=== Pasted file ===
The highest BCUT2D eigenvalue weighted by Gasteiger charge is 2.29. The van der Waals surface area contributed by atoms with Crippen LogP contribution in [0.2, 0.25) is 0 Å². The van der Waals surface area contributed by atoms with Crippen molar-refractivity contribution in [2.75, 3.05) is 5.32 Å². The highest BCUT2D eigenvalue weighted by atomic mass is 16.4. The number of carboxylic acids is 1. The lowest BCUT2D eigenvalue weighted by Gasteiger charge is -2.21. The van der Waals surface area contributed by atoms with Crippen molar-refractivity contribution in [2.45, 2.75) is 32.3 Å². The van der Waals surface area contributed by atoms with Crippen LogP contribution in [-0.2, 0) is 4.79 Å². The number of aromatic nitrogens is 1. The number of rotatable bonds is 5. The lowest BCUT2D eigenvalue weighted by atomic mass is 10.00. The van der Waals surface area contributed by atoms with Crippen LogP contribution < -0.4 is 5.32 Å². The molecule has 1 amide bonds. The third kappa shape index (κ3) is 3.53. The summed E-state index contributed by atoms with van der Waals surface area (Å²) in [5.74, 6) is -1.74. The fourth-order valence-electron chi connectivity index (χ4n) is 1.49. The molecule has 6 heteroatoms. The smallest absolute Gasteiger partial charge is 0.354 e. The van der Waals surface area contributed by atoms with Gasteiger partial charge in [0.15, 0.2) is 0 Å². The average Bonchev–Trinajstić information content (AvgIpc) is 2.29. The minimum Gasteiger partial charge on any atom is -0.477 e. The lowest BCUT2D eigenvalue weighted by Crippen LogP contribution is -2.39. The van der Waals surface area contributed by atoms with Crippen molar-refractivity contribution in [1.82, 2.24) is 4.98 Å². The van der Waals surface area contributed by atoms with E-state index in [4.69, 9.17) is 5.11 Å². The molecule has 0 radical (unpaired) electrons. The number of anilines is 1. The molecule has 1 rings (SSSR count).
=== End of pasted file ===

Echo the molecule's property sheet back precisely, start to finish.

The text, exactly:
The highest BCUT2D eigenvalue weighted by Gasteiger charge is 2.29. The van der Waals surface area contributed by atoms with Crippen LogP contribution in [0.2, 0.25) is 0 Å². The van der Waals surface area contributed by atoms with Crippen molar-refractivity contribution in [2.75, 3.05) is 5.32 Å². The highest BCUT2D eigenvalue weighted by atomic mass is 16.4. The number of carboxylic acids is 1. The lowest BCUT2D eigenvalue weighted by Gasteiger charge is -2.21. The van der Waals surface area contributed by atoms with Crippen molar-refractivity contribution in [2.45, 2.75) is 32.3 Å². The van der Waals surface area contributed by atoms with Crippen LogP contribution in [-0.2, 0) is 4.79 Å². The number of aromatic nitrogens is 1. The number of rotatable bonds is 5. The lowest BCUT2D eigenvalue weighted by atomic mass is 10.00. The van der Waals surface area contributed by atoms with Crippen LogP contribution < -0.4 is 5.32 Å². The molecule has 1 amide bonds. The third kappa shape index (κ3) is 3.53. The summed E-state index contributed by atoms with van der Waals surface area (Å²) in [5.74, 6) is -1.74. The fourth-order valence-electron chi connectivity index (χ4n) is 1.49. The molecule has 6 heteroatoms. The smallest absolute Gasteiger partial charge is 0.354 e. The van der Waals surface area contributed by atoms with Gasteiger partial charge in [0.15, 0.2) is 0 Å². The average Bonchev–Trinajstić information content (AvgIpc) is 2.29. The minimum Gasteiger partial charge on any atom is -0.477 e. The lowest BCUT2D eigenvalue weighted by Crippen LogP contribution is -2.39. The van der Waals surface area contributed by atoms with Crippen molar-refractivity contribution in [1.82, 2.24) is 4.98 Å². The van der Waals surface area contributed by atoms with E-state index in [4.69, 9.17) is 5.11 Å². The molecule has 0 radical (unpaired) electrons. The number of anilines is 1. The molecule has 1 rings (SSSR count).